The circuit of FIG. 7 operates in the following manner to control the operations of the ink jetting device of FIG. 6:

It is assumed that a pattern of the control signals fed from the control section 17 to the respective control signal lines G1 to G6 is H, L, L, H, H, L as indicated in FIG. 7, wherein H represents a positive voltage and L represents zero voltage. Under this signal pattern, FET Q7 turns ON to allow a drain current to flow from the drain D to the source S. Accordingly, the bipolar transistor Q2 turns ON so that a current i1 flows through the ink resistor R1 as indicated in FIG. 7. Similarly, FET Q10 and the bipolar transistor Q3 turn 0N so that a current i3 flows through the ink resistor R3 as indicated in FIG. 7. Similarly, FET Q11 and the bipolar transistor Q6 turn ON so that a current i5 flows through the ink resistor R5 as indicated in FIG. 7.

FIG. 8(a) shows a timechart of the control signals fed to the signal lines G1 to G6 for controlling operations of FET's Q7 to Q12 in the circuit of FIG. 7. FIG. 8(b) shows a time-domain diagram of a print pattern performed by the ink jetting device of FIG. 6.

It is assumed that the print head includes five nozzle holes 13a to 13e and is moved in a direction X to print a letter E. During a time period T1, the control signals fed to the signal lines G1 to G6 repeat a pattern 1 (H, L, H, L, H, L) and a pattern 2 (L, H, L, H, L, H). Specifically, as clear from the foregoing description of the drive circuit in FIG. 7, when the pattern 1 or the pattern 2 is applied to FET's Q7 to Q12, all the ink resistors R1 to R5 are energized so that the conductive ink 22 is jetted out through all the nozzle holes 13a to 13e. The reason for repetition of the patterns 1 and 2 is to produce alternating currents passing through the respective ink resistors R1 to R5 so as to prevent generation of the electrolysis at the respective electrodes 12a to 12f facing the conductive ink 22. The number of the repetition of the patterns 1 and 2 as well as its frequency vary depending on a time required for the conductive ink 22 to be boiled and a wear tolerance of the electrodes 12a to 12f. Nevertheless, it is preferable to repeat the patterns 1 and 2 30 to 70 times at a frequency of 1 MHz or higher.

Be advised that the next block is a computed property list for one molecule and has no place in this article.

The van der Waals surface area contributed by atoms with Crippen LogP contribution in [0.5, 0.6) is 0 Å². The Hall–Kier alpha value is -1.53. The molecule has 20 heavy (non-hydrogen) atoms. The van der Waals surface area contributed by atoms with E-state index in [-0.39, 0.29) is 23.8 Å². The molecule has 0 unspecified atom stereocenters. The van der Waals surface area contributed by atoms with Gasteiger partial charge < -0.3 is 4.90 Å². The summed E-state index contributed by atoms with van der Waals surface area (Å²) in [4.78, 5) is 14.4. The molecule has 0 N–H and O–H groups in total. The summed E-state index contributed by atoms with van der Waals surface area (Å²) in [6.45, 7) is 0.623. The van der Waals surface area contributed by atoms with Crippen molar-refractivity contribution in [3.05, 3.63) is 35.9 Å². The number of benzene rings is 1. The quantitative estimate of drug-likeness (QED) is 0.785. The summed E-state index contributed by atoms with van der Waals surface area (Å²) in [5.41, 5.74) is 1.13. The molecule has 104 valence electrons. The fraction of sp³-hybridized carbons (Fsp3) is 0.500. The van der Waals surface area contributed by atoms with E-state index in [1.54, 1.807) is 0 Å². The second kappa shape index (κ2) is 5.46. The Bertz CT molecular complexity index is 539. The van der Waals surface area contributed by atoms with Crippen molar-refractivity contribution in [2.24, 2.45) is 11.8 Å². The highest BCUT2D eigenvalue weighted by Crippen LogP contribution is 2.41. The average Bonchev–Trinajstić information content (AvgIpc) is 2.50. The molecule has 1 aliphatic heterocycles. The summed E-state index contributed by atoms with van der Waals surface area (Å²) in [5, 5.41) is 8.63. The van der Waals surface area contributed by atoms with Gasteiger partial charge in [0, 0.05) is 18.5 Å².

It is to be appreciated that during the time period T1 a pattern 3 (L, L, L, L, L, L) may be put between the patterns 1 and 2.

Subsequently, during time periods T2, T3 and T4, the control signals repeat a pattern 4 (H, L, L, H, H, L) and a pattern 5 (L, H, H, L, L, H) so as to pass alternating currents through the ink resistors R1, R3 and R5. As a result, the conductive ink 22 is jetted out through the corresponding nozzle holes 13a, 13c and 13e so that the letter E is printed onto the print area of the paper 37.

As appreciated from the foregoing description, according to the preferred embodiment of the present invention, since each electrode is arranged to work as a common electrode for two adjacent ink flow paths, the electrode arrangement as well as its wiring can be made significantly simplified so that an interval between the adjacent ink flow paths can be made very short to allow the high densification of the nozzles.

It is to be understood that this invention is not to be limited to the preferred embodiments and modifications described above, and that various changes and modifications may be made without departing from the spirit and scope of the invention as defined in the appended claims. For example, the number of the nozzle holes is not to be limited to five and any number may be taken according to structures and requirements.

Patent Citations
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US3179042 *Jun 28, 1962Apr 20, 1965Sperry Rand CorpSudden steam printer
US4502054 *Jun 28, 1982Feb 26, 1985Ing. C. Olivetti & C., S.P.A.Selective ink-jet printing device
US5159355 *Dec 7, 1990Oct 27, 1992Matsushita Electric Industrial Co., Ltd.Ink jet apparatus with voltage control unit controlling a voltage source to apply AC preheating voltage and DC ink-boiling voltage
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JPH03180353A * Title not available
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Referenced by
Citing PatentFiling datePublication dateApplicantTitle
US5980719 *Sep 29, 1997Nov 9, 1999Sarnoff CorporationElectrohydrodynamic receptor
US6341851 *Jan 19, 2000Jan 29, 2002Matsushita Electric Industrial Company, Ltd.Ink jet recording apparatus including a pressure chamber and pressure applying means
WO1998051501A1 *May 12, 1998Nov 19, 1998Sarnoff CorpAn electrohydrodynamic receptor
Classifications
U.S. Classification347/55, 347/61
International ClassificationB41J2/05, B41J2/04, B41J2/14
Cooperative ClassificationB41J2202/04, B41J2/04, B41J2/14
European ClassificationB41J2/14, B41J2/04
Legal Events
DateCodeEventDescription
Oct 11, 2005FPExpired due to failure to pay maintenance fee
Effective date: 20050812
Aug 12, 2005LAPSLapse for failure to pay maintenance fees
Mar 2, 2005REMIMaintenance fee reminder mailed
Jan 25, 2001FPAYFee payment
Year of fee payment: 4